Day 3-Fireside Chat

I’m excited about the conversation today with Mike Davidson, the Vice-President of Kraken.


Q1: You’ve described yourself as design lead, but not as a researcher. Can you share context on your philosophy around research and how research connects with design?
—> Full disclosure, I know far less about research than anyone else at conference


—> I’ve lead design teams for while now of varying sizes, from 5-100 people
  • At beginning of  my career we didn’t have access to lot of data or research, and setting up my career I had few metrics outside of page views
  • As the field grew and developed, I added things like more granular data and entire UXR teams to see how products were used
—> At Twitter, I worked with a world-class research team
  • I learned so much from them, and all the ways we were failing our users
    • For international products like Twitter I found you will succeed with the tech savvy audience, but will fail across the world and those who have different life and values
—> All company fail users in a way, through this failure of imagination
  • The only way to resolve this is to get involved in UXR
  • So I’ve spent time to get researchers paid as well as engineers
    • Tech companies have valued engineers and it is time to value designers and researchers in the same way
—> Designers are tech folks, and research is not sitting at a park talking to people, but setting up well controlled studies for statistical analyses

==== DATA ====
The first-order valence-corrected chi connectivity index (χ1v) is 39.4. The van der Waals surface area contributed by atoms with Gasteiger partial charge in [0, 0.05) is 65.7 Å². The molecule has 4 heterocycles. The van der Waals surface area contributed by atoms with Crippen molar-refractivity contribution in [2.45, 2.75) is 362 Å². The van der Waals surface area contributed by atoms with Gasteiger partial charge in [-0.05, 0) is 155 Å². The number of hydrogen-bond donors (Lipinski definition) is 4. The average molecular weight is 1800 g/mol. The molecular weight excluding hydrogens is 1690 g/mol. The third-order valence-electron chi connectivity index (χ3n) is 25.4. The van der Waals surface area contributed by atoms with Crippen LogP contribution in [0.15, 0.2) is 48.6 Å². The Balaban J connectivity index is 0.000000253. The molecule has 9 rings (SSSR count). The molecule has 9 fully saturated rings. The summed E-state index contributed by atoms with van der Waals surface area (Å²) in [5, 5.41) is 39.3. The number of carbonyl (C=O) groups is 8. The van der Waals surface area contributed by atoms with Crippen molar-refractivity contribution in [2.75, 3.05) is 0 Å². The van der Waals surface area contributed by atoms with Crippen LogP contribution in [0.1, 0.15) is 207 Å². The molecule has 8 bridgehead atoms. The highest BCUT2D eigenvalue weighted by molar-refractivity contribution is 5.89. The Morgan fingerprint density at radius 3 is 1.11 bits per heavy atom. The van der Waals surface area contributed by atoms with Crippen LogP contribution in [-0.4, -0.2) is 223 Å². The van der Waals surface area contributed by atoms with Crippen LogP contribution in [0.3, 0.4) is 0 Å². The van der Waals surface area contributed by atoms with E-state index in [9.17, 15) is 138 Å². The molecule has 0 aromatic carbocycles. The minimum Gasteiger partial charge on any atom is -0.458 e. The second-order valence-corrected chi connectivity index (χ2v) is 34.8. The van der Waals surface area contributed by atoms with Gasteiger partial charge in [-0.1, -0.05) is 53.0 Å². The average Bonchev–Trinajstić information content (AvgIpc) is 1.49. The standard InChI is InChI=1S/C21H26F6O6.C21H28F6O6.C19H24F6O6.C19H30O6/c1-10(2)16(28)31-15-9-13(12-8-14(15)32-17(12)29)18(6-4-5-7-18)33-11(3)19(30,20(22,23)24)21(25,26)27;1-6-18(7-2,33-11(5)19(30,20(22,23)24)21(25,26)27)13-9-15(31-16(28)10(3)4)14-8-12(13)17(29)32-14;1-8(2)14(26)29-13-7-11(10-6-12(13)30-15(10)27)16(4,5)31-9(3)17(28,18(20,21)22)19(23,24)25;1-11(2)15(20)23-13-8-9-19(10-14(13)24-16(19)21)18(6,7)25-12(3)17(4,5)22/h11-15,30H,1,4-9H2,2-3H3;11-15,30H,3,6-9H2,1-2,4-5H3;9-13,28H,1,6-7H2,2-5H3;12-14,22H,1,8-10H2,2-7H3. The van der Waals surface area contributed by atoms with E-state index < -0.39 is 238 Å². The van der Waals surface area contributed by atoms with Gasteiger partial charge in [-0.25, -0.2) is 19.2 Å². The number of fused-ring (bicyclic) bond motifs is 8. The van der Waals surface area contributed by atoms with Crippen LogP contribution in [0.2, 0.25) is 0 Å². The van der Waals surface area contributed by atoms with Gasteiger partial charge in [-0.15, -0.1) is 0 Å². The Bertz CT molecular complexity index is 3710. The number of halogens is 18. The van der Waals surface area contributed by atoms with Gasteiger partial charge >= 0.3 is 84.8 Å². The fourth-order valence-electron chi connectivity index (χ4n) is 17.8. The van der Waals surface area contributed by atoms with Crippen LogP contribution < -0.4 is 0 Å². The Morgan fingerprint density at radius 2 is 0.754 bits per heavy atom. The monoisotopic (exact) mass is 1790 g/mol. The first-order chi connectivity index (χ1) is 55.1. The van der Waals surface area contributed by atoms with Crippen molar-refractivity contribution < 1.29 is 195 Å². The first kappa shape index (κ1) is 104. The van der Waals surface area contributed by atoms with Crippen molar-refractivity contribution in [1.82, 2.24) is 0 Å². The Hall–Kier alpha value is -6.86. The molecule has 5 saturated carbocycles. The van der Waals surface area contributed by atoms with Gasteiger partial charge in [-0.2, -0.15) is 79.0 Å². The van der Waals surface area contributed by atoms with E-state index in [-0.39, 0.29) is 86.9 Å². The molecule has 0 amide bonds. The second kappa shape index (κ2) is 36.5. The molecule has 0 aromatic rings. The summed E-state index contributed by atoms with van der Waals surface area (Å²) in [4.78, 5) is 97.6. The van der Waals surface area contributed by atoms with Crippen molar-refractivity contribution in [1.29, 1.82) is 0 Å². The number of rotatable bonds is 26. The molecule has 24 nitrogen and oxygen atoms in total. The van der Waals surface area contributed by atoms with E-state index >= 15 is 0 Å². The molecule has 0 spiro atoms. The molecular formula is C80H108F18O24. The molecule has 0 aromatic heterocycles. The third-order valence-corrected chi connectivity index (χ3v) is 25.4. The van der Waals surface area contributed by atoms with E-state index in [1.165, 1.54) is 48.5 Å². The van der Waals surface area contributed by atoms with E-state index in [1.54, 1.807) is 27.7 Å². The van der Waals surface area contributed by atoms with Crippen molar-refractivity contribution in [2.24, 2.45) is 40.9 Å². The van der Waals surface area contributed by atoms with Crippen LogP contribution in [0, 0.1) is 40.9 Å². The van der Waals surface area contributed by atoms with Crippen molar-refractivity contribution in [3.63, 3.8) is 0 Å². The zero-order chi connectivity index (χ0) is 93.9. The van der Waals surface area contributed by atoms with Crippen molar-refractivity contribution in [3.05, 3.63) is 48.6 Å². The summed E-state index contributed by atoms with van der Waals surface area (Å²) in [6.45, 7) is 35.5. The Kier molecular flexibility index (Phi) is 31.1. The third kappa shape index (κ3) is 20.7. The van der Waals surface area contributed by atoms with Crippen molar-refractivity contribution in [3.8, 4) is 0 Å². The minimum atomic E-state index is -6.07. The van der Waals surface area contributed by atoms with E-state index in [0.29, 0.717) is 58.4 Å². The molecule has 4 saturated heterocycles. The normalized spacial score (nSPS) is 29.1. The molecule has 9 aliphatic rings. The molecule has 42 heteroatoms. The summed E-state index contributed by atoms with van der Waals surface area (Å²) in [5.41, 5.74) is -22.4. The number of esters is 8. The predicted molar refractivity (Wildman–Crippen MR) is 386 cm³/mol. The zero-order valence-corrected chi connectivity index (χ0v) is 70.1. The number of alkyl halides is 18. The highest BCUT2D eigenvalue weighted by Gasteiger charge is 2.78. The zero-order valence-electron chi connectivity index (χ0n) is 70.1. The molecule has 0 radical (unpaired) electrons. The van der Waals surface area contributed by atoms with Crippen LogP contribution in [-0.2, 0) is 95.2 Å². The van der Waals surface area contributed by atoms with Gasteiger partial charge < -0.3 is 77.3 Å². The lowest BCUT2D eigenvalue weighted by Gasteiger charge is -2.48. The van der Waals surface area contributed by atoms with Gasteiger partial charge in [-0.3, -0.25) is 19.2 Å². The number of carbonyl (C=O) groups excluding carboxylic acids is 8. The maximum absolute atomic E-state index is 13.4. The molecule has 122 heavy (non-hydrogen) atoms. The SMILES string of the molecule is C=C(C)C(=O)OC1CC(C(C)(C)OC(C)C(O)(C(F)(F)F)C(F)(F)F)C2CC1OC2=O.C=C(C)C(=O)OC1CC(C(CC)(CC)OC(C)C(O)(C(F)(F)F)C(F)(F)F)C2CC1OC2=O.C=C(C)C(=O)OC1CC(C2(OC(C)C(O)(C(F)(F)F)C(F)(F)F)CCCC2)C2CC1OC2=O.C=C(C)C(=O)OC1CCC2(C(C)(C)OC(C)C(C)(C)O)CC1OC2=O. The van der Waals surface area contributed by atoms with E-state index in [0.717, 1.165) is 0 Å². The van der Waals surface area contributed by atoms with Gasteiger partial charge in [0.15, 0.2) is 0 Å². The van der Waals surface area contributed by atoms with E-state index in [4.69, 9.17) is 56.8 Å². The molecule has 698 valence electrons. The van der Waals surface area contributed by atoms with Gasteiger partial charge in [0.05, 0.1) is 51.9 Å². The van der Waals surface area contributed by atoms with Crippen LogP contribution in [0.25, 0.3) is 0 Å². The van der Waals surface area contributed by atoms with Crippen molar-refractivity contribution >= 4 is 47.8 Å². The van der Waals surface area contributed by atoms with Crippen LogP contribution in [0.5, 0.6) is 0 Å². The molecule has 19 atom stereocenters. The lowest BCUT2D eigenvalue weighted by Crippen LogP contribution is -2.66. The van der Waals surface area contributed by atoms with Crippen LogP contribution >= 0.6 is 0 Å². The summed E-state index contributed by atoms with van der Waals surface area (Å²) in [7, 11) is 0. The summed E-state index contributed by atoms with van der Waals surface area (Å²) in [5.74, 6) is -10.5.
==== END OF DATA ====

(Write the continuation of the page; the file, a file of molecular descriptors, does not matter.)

Q2: Tell me about your work with Kraken. What does Kraken do?
—> Kraken is a digital asset exchanges on the world, where you can buy bitcoins, and other cryptocurrencies
  • It is much more of a global company and is a global concept
  • The goal is to spread adoption of crypto around the world for financial inclusion
—> When speaking with team members, in the US cyrpto-currencies are viewed as a toy and are seen as speculative
  • To people in other countries, it’s totally different
  • Cryptocurrencies can act as a lifeline for people to build wealth without the government being able to seize it
    • Look at the examples of Russian citizen, where the very best thing to have done in past ten years was put their money into Bitcoin, into wealth that couldn’t be seized
  • I love working on something new that gives people that sense of inclusion
Q3: I love the goal of creating level of equity and inclusion around wealth along the world. What does UXR have to do with getting there, and what is the value of building out a UXR practice?


—I’ve had the opportunity to stand-up design teams at top tech companies


—> I sell companies on  the concept that UXR will save time instead of take up time
  • If you don’t do promote research internally, people will instead try to move quickly as possible and just deploy features
—> When done right UXR saves time and labor, and prevents people from going down roads-to-nowhere
  • So orient yourself to research saving time and improving metrics
—> This is not enough though, as there can be a revisionist history in companies where engineers use UXR, but don’t take credit for it
  • You need to make UXR part of  the story that you tell and build an institutional muscle memory
—> Building a cache of research builds muscle memory by helping those around us and those unaware of value of research, to make it second nature to them


—> People also feel smarter and can articulate the reasons behind design decisions
  • It’s better to have back-up and lots of questions coming in